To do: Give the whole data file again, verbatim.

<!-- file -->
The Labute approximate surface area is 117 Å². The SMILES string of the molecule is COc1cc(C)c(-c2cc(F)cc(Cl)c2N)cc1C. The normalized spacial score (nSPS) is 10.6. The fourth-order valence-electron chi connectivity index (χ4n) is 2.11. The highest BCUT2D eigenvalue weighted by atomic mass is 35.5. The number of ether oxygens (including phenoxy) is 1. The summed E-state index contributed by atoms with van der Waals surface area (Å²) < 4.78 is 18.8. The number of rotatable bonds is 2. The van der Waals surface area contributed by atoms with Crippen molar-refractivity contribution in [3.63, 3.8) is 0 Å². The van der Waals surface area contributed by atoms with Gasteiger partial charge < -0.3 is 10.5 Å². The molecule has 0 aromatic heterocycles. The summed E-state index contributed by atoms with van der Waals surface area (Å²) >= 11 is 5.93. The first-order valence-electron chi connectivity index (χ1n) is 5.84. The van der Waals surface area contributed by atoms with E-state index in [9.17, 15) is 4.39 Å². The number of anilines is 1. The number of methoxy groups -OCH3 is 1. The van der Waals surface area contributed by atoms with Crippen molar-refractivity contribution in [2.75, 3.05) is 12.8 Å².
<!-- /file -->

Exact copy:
The Labute approximate surface area is 117 Å². The SMILES string of the molecule is COc1cc(C)c(-c2cc(F)cc(Cl)c2N)cc1C. The normalized spacial score (nSPS) is 10.6. The fourth-order valence-electron chi connectivity index (χ4n) is 2.11. The highest BCUT2D eigenvalue weighted by atomic mass is 35.5. The number of ether oxygens (including phenoxy) is 1. The summed E-state index contributed by atoms with van der Waals surface area (Å²) < 4.78 is 18.8. The number of rotatable bonds is 2. The van der Waals surface area contributed by atoms with Crippen molar-refractivity contribution in [3.63, 3.8) is 0 Å². The van der Waals surface area contributed by atoms with Gasteiger partial charge < -0.3 is 10.5 Å². The molecule has 0 aromatic heterocycles. The summed E-state index contributed by atoms with van der Waals surface area (Å²) >= 11 is 5.93. The first-order valence-electron chi connectivity index (χ1n) is 5.84. The van der Waals surface area contributed by atoms with E-state index in [9.17, 15) is 4.39 Å². The number of anilines is 1. The number of methoxy groups -OCH3 is 1. The van der Waals surface area contributed by atoms with Crippen molar-refractivity contribution in [2.75, 3.05) is 12.8 Å².